Ph.D., Clinical Criminologist
Dr. Leshem is a senior lecturer and serves as Deputy Head of the Undergraduate Program at Bar-Ilan University’s Criminology Department. Her academic credentials include masters and doctoral degrees in Clinical Criminology from Bar-Ilan University and a Certificate in Psychotherapy from Ben-Gurion University of the Negev. Dr. Leshem completed her postdoctoral training at UCLA’s Cognitive Neuroscience Lab, funded by an International Outgoing Fellowship (IOF) from the Marie Curie Actions People Program. While pursuing interdisciplinary research focused broadly on impulsivity and related cognitive functions, she has also amassed extensive experience as a therapist addressing emotional and behavioral challenges in adolescents with emotional and behavioral difficulties at various government institutions for at-risk youth. She also serves as an official prison visitor for the Israel Prison Service (Ministry of Internal Security). Bringing these worlds together, she believes strongly that ties with the community are crucial to advancing both theoretical research in Criminology and practical applications for at-risk populations.
I seek to understand social behavior, particularly impulsivity and aggression, in my work with various adolescent and adult populations with and without criminal backgrounds. Combining behavioral and neuroimaging methods in criminology, psychology and neuroscience, my interdisciplinary approach leans on research in three interrelated areas: personality, social cognition, and neurobiology.
The fundamental premise guiding my work is that reciprocal ties between the social environment and neurological substrates ultimately determine human behavior. By strengthening or weakening integrative communication among the neural systems underlying emotion and cognition, environmental factors and life experiences can influence and modify behavior.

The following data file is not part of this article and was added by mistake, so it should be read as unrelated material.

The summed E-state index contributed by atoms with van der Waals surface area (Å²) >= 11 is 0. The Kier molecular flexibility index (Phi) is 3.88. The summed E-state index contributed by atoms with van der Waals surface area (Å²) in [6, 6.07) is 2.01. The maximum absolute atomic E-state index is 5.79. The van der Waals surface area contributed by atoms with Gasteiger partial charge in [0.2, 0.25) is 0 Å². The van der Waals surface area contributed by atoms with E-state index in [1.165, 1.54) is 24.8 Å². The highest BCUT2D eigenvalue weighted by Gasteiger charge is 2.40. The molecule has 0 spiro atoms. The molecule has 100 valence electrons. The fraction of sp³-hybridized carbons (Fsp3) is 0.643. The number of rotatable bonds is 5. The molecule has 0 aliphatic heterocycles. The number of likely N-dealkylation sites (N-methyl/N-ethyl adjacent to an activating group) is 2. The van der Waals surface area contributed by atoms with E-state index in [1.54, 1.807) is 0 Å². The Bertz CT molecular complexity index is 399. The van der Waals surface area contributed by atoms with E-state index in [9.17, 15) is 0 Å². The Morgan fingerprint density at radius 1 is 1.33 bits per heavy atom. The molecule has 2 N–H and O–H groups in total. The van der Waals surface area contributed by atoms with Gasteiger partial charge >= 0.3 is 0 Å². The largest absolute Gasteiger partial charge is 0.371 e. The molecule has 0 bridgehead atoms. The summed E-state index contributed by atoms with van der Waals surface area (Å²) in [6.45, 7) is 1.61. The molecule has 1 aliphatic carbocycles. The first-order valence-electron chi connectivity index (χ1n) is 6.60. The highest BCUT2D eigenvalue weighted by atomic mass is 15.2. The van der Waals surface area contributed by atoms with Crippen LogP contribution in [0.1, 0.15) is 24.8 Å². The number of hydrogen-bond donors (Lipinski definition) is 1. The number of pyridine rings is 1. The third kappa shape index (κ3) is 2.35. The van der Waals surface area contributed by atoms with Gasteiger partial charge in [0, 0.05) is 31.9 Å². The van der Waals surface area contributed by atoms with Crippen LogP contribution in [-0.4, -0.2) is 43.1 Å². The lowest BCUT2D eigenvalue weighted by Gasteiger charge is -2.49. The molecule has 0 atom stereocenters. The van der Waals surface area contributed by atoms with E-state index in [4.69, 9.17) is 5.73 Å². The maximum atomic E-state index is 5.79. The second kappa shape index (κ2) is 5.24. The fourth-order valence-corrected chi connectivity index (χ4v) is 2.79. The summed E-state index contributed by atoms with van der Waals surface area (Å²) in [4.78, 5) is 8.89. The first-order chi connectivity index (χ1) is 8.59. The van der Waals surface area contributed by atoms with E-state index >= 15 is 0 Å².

MAIN RESEARCH INTERESTS
Personality traits, particularly impulsivity, and their association with emotion/reward-driven versus goal-driven behaviors.
Emotion identification and emotional processing in relation to impulsivity and aggressive behavior.
Executive functions recruited during decision-making, emotional and behavioral regulation, and mindful attention.
Hemispheric specialization and brain mechanisms underlying cognitive functions, particularly attention, language and emotion.
Current and past research in the lab and the field:
Using metaphoric language to identify impulsivity and planned and unplanned aggressive behavior among adolescents and adults.
Effects of mindfulness training (mindful attention) on emotional and behavioral regulation.
Ties between physical state (physical activity, motion), cognition (attention and concentration, emotional and behavioral regulation, conscious and goal-directed behavior) and emotion (negative and positive emotions).
Assessment of emotional and cognitive skills among adolescents with criminal records in a vocational educational project for at-risk youth, aimed at providing occupational and life skills to enable community integration – in collaboration with the "Youth of Light” non-profit organization.
Processing and identifying emotions in spoken language among individuals with schizophrenia convicted of violent crimes – in collaboration with the Maximum Secure Unit, Sha’ar Menashe Mental Health Center.
Emotion identification ability among violent males with criminal backgrounds – in collaboration with Israel’s Adult Probation Service.